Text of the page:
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John Bolton, then-national security adviser, gives a press conference in Jerusalem in 2018. Photo: Sebastian Scheiner/AFP via Getty Images

Former National Security Adviser John Bolton has signed a book deal with Simon & Schuster "worth about $2 million," AP first reported Saturday. Sources confirmed the deal to Axios' Jonathan Swan, who scooped last month that Bolton had decided to write a book about his time in the Trump administration.

Why it matters: Bolton has largely remained silent on his time in the administration and he did not appear for his closed-door deposition in the impeachment inquiry last Thursday.

  • Trump's former Russia adviser Fiona Hill testified last month that Bolton told a top Russia aide to notify White House lawyers about a campaign to pressure the Ukrainian government to investigate the Biden family and the 2016 election.
  • Bolton was "part of many relevant meetings and conversations" relating to the impeachment inquiry, his lawyer said Friday, per AP.
  • Given that Bolton "wrote a book about his tenure in the George W. Bush administration, from the moment he left the White House, senior officials privately expressed concerns about what Bolton might say and reveal about his time serving Trump," Swan notes.

The big picture: AP notes that Bolton "was represented by the Javelin literary agency, whose clients include former FBI Director James Comey and the anonymous Trump administration official whose book, 'A Warning,' comes out Nov. 19."

  • Bolton's book title and release date have yet to be revealed.

Go deeper

Mike Allen, author of AM
44 mins ago - Economy & Business

America on borrowed time

Illustration: Aïda Amer/Axios

Economic recovery will not be linear as the world continues to grapple with the uncertainty of the pandemic.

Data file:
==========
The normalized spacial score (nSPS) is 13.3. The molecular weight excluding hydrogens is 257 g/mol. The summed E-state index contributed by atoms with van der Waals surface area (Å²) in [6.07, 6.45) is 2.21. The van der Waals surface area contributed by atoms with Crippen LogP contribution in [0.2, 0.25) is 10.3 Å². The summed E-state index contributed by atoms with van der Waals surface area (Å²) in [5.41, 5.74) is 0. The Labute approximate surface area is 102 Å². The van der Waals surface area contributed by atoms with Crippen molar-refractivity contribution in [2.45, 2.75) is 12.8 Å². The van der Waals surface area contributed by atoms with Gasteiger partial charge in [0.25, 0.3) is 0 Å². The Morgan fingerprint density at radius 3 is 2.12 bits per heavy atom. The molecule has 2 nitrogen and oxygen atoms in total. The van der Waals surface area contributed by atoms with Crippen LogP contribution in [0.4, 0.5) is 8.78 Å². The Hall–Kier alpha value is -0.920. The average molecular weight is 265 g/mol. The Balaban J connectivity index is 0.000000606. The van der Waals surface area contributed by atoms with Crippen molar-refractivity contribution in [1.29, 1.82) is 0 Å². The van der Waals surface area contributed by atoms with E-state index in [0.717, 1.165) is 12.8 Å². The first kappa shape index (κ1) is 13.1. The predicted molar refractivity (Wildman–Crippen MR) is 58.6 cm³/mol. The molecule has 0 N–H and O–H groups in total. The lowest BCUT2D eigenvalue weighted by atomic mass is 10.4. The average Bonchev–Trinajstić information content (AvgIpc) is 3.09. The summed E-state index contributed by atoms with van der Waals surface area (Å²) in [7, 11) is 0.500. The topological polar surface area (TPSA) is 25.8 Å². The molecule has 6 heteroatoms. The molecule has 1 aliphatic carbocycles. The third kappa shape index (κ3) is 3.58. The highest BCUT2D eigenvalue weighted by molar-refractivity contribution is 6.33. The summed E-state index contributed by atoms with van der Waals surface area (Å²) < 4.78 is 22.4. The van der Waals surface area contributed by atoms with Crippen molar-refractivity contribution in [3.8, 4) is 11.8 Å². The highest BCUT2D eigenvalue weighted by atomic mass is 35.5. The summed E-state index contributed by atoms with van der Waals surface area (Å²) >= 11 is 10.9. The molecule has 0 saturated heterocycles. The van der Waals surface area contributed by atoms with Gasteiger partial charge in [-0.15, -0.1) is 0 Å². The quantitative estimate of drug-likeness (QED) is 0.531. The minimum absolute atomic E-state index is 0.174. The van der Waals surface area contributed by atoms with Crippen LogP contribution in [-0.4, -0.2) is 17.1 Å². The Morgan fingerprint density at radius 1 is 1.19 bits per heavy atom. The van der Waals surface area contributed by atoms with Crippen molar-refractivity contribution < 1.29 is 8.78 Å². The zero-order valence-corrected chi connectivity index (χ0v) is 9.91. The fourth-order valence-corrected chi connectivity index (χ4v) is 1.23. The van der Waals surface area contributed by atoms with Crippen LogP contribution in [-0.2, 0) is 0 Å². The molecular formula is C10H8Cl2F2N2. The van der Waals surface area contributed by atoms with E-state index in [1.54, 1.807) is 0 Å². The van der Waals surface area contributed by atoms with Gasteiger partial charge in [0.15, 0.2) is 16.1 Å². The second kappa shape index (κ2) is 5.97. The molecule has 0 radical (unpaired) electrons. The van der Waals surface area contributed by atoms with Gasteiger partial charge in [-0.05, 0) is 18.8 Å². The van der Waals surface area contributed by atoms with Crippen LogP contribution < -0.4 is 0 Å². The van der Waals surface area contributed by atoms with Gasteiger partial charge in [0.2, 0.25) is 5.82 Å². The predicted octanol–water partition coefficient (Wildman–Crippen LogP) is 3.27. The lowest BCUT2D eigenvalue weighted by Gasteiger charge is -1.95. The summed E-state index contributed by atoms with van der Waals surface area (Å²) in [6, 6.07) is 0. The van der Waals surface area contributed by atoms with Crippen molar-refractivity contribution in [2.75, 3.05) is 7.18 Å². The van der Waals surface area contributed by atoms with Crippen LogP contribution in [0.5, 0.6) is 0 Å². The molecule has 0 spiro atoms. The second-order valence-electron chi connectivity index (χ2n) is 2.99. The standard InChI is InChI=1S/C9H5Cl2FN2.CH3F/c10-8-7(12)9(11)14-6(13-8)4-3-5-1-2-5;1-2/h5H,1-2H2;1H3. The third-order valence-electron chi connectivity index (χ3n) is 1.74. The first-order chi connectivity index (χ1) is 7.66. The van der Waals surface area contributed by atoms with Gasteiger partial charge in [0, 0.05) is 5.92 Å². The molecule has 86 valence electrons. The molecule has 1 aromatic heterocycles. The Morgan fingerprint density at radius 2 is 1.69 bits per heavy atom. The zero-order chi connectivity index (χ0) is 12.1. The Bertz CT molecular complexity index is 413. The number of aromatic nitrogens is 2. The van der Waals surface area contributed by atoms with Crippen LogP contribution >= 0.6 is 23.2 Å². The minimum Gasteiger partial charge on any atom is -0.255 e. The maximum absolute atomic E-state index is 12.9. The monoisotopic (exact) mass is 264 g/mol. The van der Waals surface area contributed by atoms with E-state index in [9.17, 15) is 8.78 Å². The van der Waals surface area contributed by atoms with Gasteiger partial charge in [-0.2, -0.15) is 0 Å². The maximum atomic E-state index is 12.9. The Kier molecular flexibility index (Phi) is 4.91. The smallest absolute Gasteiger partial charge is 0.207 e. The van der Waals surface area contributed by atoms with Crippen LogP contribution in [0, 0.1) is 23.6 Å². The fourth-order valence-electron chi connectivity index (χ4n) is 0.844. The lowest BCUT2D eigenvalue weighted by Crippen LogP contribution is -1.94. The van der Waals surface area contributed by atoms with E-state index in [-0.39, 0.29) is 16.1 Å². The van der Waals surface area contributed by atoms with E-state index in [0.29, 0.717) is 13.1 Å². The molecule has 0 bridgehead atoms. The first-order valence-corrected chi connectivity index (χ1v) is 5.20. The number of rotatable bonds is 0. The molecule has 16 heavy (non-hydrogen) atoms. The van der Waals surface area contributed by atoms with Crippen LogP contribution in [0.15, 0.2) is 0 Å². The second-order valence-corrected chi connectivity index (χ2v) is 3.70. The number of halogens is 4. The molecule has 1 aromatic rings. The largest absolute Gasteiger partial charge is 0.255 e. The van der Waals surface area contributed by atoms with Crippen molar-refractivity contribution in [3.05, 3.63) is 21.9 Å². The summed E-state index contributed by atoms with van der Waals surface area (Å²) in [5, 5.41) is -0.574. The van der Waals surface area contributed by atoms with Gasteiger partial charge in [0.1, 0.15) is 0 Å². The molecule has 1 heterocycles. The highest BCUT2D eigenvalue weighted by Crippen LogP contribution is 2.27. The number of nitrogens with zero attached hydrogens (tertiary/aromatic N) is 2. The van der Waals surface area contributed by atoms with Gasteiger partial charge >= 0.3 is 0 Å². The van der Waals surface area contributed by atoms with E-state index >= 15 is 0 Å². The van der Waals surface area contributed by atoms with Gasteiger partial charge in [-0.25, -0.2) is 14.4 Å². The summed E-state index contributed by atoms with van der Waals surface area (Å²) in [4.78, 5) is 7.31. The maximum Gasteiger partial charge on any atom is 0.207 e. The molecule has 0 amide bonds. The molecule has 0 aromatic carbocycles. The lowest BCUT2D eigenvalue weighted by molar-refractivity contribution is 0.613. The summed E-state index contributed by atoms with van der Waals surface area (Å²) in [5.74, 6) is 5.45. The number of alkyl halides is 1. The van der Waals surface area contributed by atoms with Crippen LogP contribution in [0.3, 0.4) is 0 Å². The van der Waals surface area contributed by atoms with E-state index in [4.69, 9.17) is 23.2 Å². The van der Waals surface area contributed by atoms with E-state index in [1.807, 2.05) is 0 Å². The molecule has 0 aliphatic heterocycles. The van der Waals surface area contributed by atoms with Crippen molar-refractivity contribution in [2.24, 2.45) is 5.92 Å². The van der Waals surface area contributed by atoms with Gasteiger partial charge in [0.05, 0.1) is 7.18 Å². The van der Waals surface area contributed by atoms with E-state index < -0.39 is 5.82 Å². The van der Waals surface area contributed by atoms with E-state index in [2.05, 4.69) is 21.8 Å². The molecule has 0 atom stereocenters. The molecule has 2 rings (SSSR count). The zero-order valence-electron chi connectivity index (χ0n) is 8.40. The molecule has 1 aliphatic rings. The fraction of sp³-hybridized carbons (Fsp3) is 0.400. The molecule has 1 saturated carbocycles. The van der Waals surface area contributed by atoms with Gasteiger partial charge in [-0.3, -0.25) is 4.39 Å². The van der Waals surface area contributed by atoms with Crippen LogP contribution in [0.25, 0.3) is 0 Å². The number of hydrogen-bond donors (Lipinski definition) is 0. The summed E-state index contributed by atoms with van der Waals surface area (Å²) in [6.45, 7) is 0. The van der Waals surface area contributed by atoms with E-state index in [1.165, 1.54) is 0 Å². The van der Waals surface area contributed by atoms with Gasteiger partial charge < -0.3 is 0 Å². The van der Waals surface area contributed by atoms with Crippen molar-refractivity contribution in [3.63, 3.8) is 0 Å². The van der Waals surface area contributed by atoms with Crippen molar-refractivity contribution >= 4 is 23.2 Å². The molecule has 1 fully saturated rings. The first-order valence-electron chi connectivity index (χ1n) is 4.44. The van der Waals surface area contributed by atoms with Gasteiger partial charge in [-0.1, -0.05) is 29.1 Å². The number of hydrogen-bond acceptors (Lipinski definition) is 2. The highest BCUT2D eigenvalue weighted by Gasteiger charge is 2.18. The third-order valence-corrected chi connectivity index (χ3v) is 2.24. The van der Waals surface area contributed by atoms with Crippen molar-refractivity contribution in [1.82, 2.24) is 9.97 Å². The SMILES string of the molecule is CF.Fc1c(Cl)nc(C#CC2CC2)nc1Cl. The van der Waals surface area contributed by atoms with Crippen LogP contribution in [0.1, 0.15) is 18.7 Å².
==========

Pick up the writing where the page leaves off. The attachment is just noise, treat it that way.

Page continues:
Why it matters: Despite being propped up by an extraordinary amount of fiscal stimulus and support from central banks, the state of the global economy remains fragile.

Scoop: Gina Haspel threatened to resign over plan to install Kash Patel as CIA deputy

CIA Director Gina Haspel. Photo: Win McNamee/Getty Images

CIA Director Gina Haspel threatened to resign in early December after President Trump cooked up a hasty plan to install loyalist Kash Patel, a former aide to Rep. Devin Nunes (R-Calif.), as her deputy, according to three senior administration officials with direct knowledge of the matter.

Why it matters: The revelation stunned national security officials and almost blew up the leadership of the world's most powerful spy agency. Only a series of coincidences — and last minute interventions from Vice President Mike Pence and White House counsel Pat Cipollone — stopped it.

Updated 13 hours ago - Politics & Policy

Coronavirus dashboard

Illustration: Sarah Grillo/Axios

  1. Health: Coronavirus deaths reach 4,000 per day as hospitals remain in crisis mode — CDC warns highly transmissible coronavirus variant could become dominant in U.S. in March.
  2. Politics: Biden says, "We will manage the hell out of" vaccine distribution — Biden taps ex-FDA chief to lead Operation Warp Speed amid rollout of COVID plan — Widow of GOP congressman-elect who died of COVID-19 will run to fill his seat.
  3. Vaccine: Battling Black mistrust of the vaccines"Pharmacy deserts" could become vaccine deserts — Instacart to give $25 to shoppers who get vaccine.
  4. Economy: Unemployment filings explode againFed chair: No interest rate hike coming any time soon —  Inflation rose more than expected in December.
  5. World: WHO team arrives in China to investigate pandemic origins.

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